The City of Boise cannot limit the pool of candidates to local applicants only. However, the Request for Qualifications (RFQ) published October 3, 2017 required that firms located outside of Idaho team up with a local architecture firm. Safdie Architects was selected as design lead with award-winning local design firm, CSHQA as executive architect.

Concept Design

Won’t all the glass on the south side result in frequent bird strikes/deaths?
Bird strikes are a common concern when designing and building with glass. Best practices for mitigating these strikes will be addressed in the schematic design phase of the project which focuses on building materiality, construction methodology, and architectural details. We are working in partnership with Intermountain Bird Observatory to ensure our architect and design teams understand the local habitat and will design a space that features and protects this valuable community asset.

Is the building going to be LEED certified (and if so, at what level)?
This project will meet city energy goals, take advantage of existing sustainable features such as geothermal heating, and demonstrate a commitment to the health of our community. Project consultants and global climate engineers Atelier Ten are developing a sustainability strategy that meets the project budget while achieving the highest level of environmental certification we can achieve. Details about the sustainability strategy will be available during the next round of public input.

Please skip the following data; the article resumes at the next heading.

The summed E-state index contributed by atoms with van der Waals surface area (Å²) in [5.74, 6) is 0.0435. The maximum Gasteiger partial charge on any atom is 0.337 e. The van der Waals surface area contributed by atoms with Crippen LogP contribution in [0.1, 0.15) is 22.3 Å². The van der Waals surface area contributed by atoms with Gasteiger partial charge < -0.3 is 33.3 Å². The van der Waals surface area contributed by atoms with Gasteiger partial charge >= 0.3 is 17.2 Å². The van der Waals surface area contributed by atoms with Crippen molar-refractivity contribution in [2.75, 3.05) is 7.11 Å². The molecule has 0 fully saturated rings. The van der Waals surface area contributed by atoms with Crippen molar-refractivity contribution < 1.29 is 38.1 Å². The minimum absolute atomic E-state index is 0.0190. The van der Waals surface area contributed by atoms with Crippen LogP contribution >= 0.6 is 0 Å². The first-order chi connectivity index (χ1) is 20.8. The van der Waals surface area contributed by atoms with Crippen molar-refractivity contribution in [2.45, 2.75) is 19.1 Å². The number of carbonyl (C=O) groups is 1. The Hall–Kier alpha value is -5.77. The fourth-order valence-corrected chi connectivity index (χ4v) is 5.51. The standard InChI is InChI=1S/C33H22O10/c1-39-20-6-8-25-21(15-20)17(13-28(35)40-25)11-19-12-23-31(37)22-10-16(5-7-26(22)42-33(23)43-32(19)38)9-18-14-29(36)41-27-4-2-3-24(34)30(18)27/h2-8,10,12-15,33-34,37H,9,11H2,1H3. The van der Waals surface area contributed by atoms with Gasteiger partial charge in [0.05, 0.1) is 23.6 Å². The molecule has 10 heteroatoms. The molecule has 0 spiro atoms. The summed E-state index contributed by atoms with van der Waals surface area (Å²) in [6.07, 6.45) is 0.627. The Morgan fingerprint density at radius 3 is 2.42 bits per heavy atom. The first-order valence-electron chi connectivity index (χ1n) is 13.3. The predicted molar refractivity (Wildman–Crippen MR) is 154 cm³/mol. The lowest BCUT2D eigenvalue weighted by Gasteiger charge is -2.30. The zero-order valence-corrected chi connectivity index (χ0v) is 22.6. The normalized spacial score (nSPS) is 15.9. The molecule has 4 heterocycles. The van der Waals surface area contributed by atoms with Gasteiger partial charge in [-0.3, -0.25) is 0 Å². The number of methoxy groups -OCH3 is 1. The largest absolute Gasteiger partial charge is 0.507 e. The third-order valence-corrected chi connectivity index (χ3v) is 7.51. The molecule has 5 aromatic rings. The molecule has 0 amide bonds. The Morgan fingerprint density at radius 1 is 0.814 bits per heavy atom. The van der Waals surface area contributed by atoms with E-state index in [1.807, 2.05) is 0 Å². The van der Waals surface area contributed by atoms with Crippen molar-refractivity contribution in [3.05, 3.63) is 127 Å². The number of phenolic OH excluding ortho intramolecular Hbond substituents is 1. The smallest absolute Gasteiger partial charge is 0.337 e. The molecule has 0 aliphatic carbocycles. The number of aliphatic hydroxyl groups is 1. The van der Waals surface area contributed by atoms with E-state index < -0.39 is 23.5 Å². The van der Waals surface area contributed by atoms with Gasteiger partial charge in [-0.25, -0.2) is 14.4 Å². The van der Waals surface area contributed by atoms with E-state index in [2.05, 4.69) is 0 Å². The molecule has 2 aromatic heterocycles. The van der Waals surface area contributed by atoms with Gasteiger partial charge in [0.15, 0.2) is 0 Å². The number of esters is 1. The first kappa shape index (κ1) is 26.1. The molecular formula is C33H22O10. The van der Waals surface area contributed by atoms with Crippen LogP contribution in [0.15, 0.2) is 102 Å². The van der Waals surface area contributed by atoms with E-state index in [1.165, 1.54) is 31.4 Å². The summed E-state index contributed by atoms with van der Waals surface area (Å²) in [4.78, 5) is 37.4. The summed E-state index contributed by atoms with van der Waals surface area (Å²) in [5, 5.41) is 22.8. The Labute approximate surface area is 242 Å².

Public Input

Has there been community outreach and input?

  • Public input has been solicited throughout 3 iterations of this project starting in 1996
  • 30 community presentations have been held since January 2017
  • The city held design thinking workshops in spring 2017, gathering valuable feedback from over 200 participants.
  • In July 2018, five open houses were held to gather public input of conceptual design
  • In excess of 1001 participants/comments have been received on the project.
  • Approximately 150 people attended the Feb 26th, 2019 Mayor and Council meeting with 44 people providing public testimony concerning the Log Cabin location

When will the next round of public input be scheduled?
The next round of public input will take place following the schematic design phase and include:

  • Interior renderings
  • Updated exterior renderings
  • Sustainability strategy and environmental impact
  • 8th Street calming methods